• Listen to your gut. If a Muslim (online or in real life) gives advice that seems harmful to you or others, make sure to research the topic further. Do not rely on one person’s opinion, especially if that person doesn’t have any scholarly credentials, or does not cite reputable sources. Having thousands of online followers, being charismatic, speaking with confidence or authority, or being born into a Muslim family does not make someone a scholar or a legitimate role model. 
  • Watch for red flags.  Sincere, well-informed Muslims will never backbite or slander others in order to gain likes or followers. They will not value one ethnic group, nationality, or race above others. They won’t preach a message that pits men against women or that makes one gender sound superior while presenting the other as inherently flawed. Knowledgeable Muslims won’t promote terrorism, but will work for justice and peace. Rather than following fads or adopting un-Islamic trends to gain popularity, sincere believers will maintain their etiquette, high moral standards, and wholesome behavior. Muslims who use vulgarity or immodesty in an attempt to be modern or relatable are not following Islamic guidelines. 
  • Don’t be fooled by looks. Don’t assume that someone is a scholar because of the way they dress. A man with a long beard, a thobe, and a kufi might look more intellectual or authentic to you, but clothes can be deceiving.  Character, training, and credentials matter more than outward appearance. Likewise, wearing an abaya and a niqab does not necessarily make a woman more scholarly. It may seem unnecessary to remind you, “Don’t judge a book by its cover,” but most humans tend to make subconscious assumptions based on others’ attire. Keep in mind that not every worshiper is an expert in Islam. Even sincere, practicing Muslims often lack in-depth knowledge of their religion.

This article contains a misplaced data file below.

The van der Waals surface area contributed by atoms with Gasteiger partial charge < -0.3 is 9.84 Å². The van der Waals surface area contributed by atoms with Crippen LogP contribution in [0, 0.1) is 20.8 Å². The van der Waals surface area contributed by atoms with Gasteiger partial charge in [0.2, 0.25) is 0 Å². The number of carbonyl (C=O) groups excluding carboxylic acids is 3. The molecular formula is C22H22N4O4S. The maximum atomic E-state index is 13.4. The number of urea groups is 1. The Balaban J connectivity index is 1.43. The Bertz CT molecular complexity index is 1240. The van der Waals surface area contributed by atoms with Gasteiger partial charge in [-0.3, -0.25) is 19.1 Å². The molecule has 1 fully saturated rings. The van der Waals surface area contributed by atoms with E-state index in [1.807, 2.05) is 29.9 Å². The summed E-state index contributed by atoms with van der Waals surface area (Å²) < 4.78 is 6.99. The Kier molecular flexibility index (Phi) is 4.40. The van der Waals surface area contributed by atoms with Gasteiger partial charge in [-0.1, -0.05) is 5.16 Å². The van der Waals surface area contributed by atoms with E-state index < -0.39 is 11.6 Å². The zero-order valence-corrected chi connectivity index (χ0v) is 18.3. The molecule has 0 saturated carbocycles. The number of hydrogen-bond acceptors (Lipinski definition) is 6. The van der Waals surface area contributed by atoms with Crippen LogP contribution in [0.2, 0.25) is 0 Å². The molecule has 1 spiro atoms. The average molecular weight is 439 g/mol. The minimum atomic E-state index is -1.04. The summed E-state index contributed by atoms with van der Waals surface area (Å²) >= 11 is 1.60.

• Use reputable websites for research. Many of us Google a question and accept the first answer we get. For instance, typing the question “Does a new Muslim need to change their name?” garners about 158,000,000 results on Google. The first, prominent answer comes from Slate, which is not a source of Islamic guidance, but rather a secular magazine that covers politics, culture, arts, and news. Slate’s answer appears first because of computer algorithms, not because they are a Muslim’s best resource. Therefore, take the time to search for Islamic knowledge carefully. While no one can sort through 158 million articles, it is best to read a few relevant pieces from different Islamic resources to see if the opinions align. 

Some reputable websites are:

Yaqeen Institute for Islamic Research:

Muslim Matters

Hadith database


Today, new converts have a wealth of information at their fingertips. As the Muslim population grows, there are also more and more brothers and sisters to connect with in real life. However, seekers of knowledge must always use their critical thinking skills. They must realize that the first, easiest answer is not always correct, and that one Muslim’s opinion is not necessarily the truth. Here is one helpful hint to keep in the back of your mind: Islam is a faith of moderation, modesty, peace, egalitarianism, and justice, so be wary of any message that goes against those criteria. Search for truth–strategically– until your heart feels at peace. 


Want to know more? Call 877-WhyIslam or visit You deserve to know!


Author bio: Laura El Alam is a first-generation American Muslim and the author of over 100 published articles. She has written a children’s book, Made From the Same Dough, due to be released in 2023. You can visit her online at